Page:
Pre-verbal Structure Building in Romance Languages and Basque
MetadataShow full item record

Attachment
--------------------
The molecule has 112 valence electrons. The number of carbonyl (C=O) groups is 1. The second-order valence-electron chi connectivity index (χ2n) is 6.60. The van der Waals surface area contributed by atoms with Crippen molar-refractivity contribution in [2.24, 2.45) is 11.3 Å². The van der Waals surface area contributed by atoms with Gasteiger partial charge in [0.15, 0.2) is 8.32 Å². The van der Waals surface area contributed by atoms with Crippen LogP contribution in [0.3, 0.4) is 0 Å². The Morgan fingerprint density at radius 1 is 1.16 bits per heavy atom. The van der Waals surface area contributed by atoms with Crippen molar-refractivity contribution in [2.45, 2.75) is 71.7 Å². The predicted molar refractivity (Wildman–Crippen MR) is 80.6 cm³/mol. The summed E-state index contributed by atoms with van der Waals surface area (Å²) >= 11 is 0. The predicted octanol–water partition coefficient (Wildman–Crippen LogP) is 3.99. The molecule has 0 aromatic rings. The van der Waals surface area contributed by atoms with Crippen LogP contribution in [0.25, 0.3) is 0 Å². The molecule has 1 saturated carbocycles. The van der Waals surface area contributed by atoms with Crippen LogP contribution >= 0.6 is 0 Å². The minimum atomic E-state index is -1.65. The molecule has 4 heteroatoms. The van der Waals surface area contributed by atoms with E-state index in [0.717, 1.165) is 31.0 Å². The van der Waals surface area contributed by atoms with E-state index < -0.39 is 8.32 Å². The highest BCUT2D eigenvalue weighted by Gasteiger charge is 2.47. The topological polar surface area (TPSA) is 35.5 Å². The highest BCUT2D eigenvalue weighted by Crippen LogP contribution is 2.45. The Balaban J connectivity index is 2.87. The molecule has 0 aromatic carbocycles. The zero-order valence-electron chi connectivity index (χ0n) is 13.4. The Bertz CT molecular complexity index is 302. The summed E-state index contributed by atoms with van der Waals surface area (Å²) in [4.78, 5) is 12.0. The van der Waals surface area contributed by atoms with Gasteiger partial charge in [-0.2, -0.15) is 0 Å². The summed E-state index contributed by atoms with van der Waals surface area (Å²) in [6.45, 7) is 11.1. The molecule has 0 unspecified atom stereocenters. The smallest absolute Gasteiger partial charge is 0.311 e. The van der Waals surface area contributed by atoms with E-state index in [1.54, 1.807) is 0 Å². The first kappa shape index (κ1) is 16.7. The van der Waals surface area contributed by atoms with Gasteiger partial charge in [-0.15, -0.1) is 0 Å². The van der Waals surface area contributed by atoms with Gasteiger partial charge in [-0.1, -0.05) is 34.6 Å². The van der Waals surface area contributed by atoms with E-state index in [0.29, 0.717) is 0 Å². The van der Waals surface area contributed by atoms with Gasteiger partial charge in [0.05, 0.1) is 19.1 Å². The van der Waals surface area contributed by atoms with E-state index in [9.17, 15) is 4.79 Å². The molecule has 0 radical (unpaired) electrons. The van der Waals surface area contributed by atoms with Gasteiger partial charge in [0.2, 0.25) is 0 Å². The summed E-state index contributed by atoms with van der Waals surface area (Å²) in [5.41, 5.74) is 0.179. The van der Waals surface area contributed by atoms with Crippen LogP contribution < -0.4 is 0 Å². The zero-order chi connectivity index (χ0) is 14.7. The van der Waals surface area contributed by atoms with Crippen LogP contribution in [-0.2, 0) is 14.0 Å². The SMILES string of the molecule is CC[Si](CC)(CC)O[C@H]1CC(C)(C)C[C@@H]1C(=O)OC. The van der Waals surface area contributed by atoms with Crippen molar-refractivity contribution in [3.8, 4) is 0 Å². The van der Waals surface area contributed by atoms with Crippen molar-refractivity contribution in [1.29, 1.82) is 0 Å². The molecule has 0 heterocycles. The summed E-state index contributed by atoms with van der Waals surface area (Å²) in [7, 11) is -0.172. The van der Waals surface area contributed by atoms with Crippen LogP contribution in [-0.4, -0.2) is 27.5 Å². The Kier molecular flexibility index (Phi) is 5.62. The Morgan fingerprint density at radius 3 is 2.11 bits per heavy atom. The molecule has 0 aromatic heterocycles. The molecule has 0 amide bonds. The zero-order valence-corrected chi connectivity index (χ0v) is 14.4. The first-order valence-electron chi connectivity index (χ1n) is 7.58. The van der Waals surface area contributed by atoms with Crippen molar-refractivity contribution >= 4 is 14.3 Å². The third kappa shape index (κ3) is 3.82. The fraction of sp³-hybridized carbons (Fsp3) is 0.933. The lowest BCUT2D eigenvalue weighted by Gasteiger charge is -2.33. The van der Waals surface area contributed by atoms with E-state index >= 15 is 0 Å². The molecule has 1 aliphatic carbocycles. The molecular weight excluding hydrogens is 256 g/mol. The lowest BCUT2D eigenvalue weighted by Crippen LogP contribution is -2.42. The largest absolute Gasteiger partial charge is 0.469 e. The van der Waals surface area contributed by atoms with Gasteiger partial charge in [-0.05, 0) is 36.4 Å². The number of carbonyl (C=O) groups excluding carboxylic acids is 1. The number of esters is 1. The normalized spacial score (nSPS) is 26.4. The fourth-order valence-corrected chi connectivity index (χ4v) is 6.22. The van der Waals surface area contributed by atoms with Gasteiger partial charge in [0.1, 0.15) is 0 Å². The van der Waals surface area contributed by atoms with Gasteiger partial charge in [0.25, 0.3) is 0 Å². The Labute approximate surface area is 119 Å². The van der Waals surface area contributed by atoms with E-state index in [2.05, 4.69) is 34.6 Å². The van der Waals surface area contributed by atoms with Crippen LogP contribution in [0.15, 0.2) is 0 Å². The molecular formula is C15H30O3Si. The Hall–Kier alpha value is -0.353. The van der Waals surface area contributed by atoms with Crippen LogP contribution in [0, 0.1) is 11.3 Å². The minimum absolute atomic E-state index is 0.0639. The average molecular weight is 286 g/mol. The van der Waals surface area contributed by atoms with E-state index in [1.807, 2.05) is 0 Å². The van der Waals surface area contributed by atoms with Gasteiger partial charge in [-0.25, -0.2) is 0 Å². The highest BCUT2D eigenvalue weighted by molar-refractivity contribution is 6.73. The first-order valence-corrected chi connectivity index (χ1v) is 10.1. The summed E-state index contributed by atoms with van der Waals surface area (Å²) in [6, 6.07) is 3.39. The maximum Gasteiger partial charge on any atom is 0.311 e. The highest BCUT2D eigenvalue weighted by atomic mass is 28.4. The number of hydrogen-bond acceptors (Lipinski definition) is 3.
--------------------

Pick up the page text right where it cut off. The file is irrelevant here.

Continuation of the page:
The main goal of the work in this dissertation is to investigate pre-verbal structure building effects in languages with different configurations such as Spanish, Galician and Basque, by means of using different pre-verbal cues in order to show that syntactic structure can be both interpreted and anticipated before the verbal head. I examine the syntax of Clitic-Left Dislocations (CLLDs) and other kinds of left-dislocations in Spanish and then analyze their processing. I concentrate on the use of clitic pronouns in Spanish and Galician in CLLD constructions that require the presence of the clitic pronoun to interpret the left-dislocated phrase and where I examine if this left-dislocation is interpreted at the clitic pronoun. Experimental results from three self-paced reading experiments provide evidence that the clitic in these constructions is required and used to interpret the thematic features of the topicalized NP before the verb. Thus, I demonstrate that clitic pronouns are used as pre-verbal cues in parsing and that the active search mechanism is also triggered in long-distance dependencies involving clitic pronouns. I conclude that the active search mechanism is a more general architectural mechanism of the parser that is triggered in all kinds of long-distance dependencies, regardless of whether the search is triggered by gaps or pronouns. In Basque, verbal auxiliaries overtly encode agreement information that reflects the number of arguments of the verbal head. In negatives, auxiliaries are obligatorily fronted and split from the verbal head with which they otherwise form a cluster. Thus, verbal auxiliaries in Basque are a pre-verbal morphological cue that can assist the parser in predicting structure. Specifically, I examine how predictions for the upcoming structure of the sentence are determined by agreement information on the number of arguments specified in the auxiliary and by the mismatch of this auxiliary with the case features of the NP that follows it. I provide results from a self-paced reading experiment to argue that the parser uses the information encoded in the auxiliaries and demonstrate that the mismatch of the auxiliary with the following NP can prevent the reader from following a garden-path analysis of the sentence.